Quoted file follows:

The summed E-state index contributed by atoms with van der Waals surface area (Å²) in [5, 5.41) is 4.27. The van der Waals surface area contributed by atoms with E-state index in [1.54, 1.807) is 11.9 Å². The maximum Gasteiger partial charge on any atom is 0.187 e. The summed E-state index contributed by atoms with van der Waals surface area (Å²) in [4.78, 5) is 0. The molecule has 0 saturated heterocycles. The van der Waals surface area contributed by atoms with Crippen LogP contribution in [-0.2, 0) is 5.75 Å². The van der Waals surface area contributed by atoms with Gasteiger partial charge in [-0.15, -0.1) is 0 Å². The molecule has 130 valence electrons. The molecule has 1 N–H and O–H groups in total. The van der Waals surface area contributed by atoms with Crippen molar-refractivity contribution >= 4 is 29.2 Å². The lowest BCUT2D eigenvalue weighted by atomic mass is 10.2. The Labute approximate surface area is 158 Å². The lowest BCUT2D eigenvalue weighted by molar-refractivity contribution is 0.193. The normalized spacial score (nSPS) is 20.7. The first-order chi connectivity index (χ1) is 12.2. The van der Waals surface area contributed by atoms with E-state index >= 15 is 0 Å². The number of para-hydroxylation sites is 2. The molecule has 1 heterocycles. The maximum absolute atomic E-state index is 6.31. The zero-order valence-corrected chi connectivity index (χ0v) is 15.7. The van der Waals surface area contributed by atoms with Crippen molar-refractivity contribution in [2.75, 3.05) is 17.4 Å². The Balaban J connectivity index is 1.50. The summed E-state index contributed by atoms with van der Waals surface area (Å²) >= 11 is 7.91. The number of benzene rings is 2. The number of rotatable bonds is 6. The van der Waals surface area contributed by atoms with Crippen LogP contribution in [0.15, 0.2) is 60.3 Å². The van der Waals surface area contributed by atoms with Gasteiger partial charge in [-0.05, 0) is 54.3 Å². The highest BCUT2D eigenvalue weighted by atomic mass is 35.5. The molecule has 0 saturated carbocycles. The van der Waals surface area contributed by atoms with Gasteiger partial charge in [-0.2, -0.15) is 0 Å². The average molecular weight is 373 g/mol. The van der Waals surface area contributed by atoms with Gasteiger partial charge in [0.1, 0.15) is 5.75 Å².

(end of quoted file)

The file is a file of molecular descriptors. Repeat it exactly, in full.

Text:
The summed E-state index contributed by atoms with van der Waals surface area (Å²) in [5, 5.41) is 4.27. The van der Waals surface area contributed by atoms with E-state index in [1.54, 1.807) is 11.9 Å². The maximum Gasteiger partial charge on any atom is 0.187 e. The summed E-state index contributed by atoms with van der Waals surface area (Å²) in [4.78, 5) is 0. The molecule has 0 saturated heterocycles. The van der Waals surface area contributed by atoms with Crippen LogP contribution in [-0.2, 0) is 5.75 Å². The van der Waals surface area contributed by atoms with Gasteiger partial charge in [-0.15, -0.1) is 0 Å². The molecule has 130 valence electrons. The molecule has 1 N–H and O–H groups in total. The van der Waals surface area contributed by atoms with Crippen molar-refractivity contribution >= 4 is 29.2 Å². The lowest BCUT2D eigenvalue weighted by atomic mass is 10.2. The Labute approximate surface area is 158 Å². The lowest BCUT2D eigenvalue weighted by molar-refractivity contribution is 0.193. The normalized spacial score (nSPS) is 20.7. The first-order chi connectivity index (χ1) is 12.2. The van der Waals surface area contributed by atoms with E-state index >= 15 is 0 Å². The number of para-hydroxylation sites is 2. The molecule has 1 heterocycles. The maximum absolute atomic E-state index is 6.31. The zero-order valence-corrected chi connectivity index (χ0v) is 15.7. The van der Waals surface area contributed by atoms with Crippen molar-refractivity contribution in [2.75, 3.05) is 17.4 Å². The Balaban J connectivity index is 1.50. The summed E-state index contributed by atoms with van der Waals surface area (Å²) >= 11 is 7.91. The number of benzene rings is 2. The number of rotatable bonds is 6. The van der Waals surface area contributed by atoms with Crippen LogP contribution in [0.15, 0.2) is 60.3 Å². The van der Waals surface area contributed by atoms with Gasteiger partial charge in [-0.05, 0) is 54.3 Å². The highest BCUT2D eigenvalue weighted by atomic mass is 35.5. The molecule has 0 saturated carbocycles. The van der Waals surface area contributed by atoms with Gasteiger partial charge in [-0.2, -0.15) is 0 Å². The average molecular weight is 373 g/mol. The van der Waals surface area contributed by atoms with Gasteiger partial charge in [0.1, 0.15) is 5.75 Å².